Here’s a collection of tips and learnings we came across on our extended stay in Thailand:
– 7/11 stores are everywhere and they are amazing! You can get a <$1 grilled cheese any hour of the day.
– You may need to take off your shoes before entering a shop and definitely before entering a temple. Hint – check to see if a few pairs are left outside.
– When greeting people say sawasdee ka(female)/krab (male), the same saying can be used when you leave while you give a little bow in gratitude.
– Food poisoning is very common; carry Imodium, drink Gatorade, and know it will be over in a few hours.
– Thai people are very sweet, we loved their calm demeanor and felt well taken care of.
– If you would like your coffee iced, ask for it cold (iced was not a common adjective)
– Avoid the water, I would even be weary of ice the first few days while your stomach is adjusting.
– Consider an Airbnb over a hotel or resort. Five stars in Thailand is different then five stars in America. We found the reviews on Airbnb to be more consistent with our experience.
– Thai messages are intense, it felt similar to being rolled out on a foam roller. If you are not used to this sensation ask for a softer message before beginning.
– Stay in a spot close to the center of town if you are going to Phuket. Taxis are the only thing that are comparable in cost to America prices (most everything else was extremely affordable).
– Rainy season is long and depends on monsoons. Check the cities you will be visiting to see when rainfall is at its lowest. We were always thankful for the cloud cover that the rain provided, but if you are looking for a sunny beachside getaway you may want to plan accordingly.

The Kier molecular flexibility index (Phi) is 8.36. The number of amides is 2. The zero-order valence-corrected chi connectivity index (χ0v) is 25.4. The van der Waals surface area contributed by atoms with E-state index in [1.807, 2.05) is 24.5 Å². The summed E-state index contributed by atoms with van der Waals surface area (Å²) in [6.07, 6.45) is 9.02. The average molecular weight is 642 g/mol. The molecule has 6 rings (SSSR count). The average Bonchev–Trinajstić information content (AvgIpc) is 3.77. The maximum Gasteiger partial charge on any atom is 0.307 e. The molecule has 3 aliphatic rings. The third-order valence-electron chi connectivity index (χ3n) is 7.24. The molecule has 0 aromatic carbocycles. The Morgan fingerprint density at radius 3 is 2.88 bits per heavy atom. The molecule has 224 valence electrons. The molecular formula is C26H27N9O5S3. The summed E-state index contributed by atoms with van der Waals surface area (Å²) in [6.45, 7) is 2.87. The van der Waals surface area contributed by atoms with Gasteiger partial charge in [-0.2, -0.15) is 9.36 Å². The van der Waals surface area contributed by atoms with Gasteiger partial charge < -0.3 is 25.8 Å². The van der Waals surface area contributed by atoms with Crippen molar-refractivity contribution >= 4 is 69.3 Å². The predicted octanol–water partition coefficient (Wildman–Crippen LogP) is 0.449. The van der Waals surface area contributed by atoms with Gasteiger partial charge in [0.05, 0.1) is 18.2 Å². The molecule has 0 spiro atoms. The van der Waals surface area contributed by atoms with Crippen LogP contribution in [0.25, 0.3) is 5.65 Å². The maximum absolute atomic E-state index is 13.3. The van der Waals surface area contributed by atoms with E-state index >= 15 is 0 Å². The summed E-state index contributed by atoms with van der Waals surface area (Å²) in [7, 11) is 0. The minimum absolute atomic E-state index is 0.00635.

– Negotiate prices on taxi rides and tuk tuks before jumping in. We were told “they say 300 you say 60”, we usually would offer (and get) about 50 baht under asking price. Keep in mind 100 baht is roughly $3, so it may not be worth stressing over negotiating too much.
– Respect the king, he actually passed while we were in Thailand. People in Thailand LOVED their king (picture Obama and Jesus mixed together). Just like the locals we wore black or a ribbon as a sign of respect for his passing.
– Thailand is the second most dangerous place in the world to drive. I heard 70 people a day die from accidents in the country. Be thoughtful before jumping on a moped or driving a car.
– Street lights can last over 2 minutes. So learn to relax and enjoy your surroundings!
– Most rides on songthaews are 20 baht. At night we found it may go up a bit, just say your destination and confirm a 20 baht price before jumping in.
– Street vendors are everywhere. If you are looking for Thai tea or a great new fashion statement via elephant printed pants, know neither are more then a block away.
– Pack a scarf (or two) and bring it with you when you visit temples. They have items you can borrow to cover legs and shoulders (typically required) but this way you are sure it is clean, or at least dirty with only your sweat.
– Dogs wearing a collar around town doesn’t mean they are owned. They most likely have a temple or family that puts food out for them that is provided by an organization. So many cute dogs (we wanted to pet them all, but for our safety resisted)
– Always carry cash, small bills are best.
– When dining out put your hand up (or wave) when you are ready to order and when you need the check. They may not come to your table if you don’t let them know, especially at the end of the meal. I know it sounds rude, you have to trust me here.
– No need to tip. We would often leave change from the meal as a thank you, but it is not expected.
– Trash cans are rare, we often had a bag in our backpack to put items into until we found a receptacle.
– No need to bring those warm layers for a cool night, they don’t exist here.
– Street food is cheaper, a lot cheaper! Dive in and start living like a local!
– Eat mangos! Mango juice, fresh mango, mango stick rice… it is all delicious and always perfectly ripe.
– Watch your step! There are ledges everywhere. I was not so gracefully footed…
– I hope this sets you up for a graceful transition into Thailand. Let us know if you have other tips!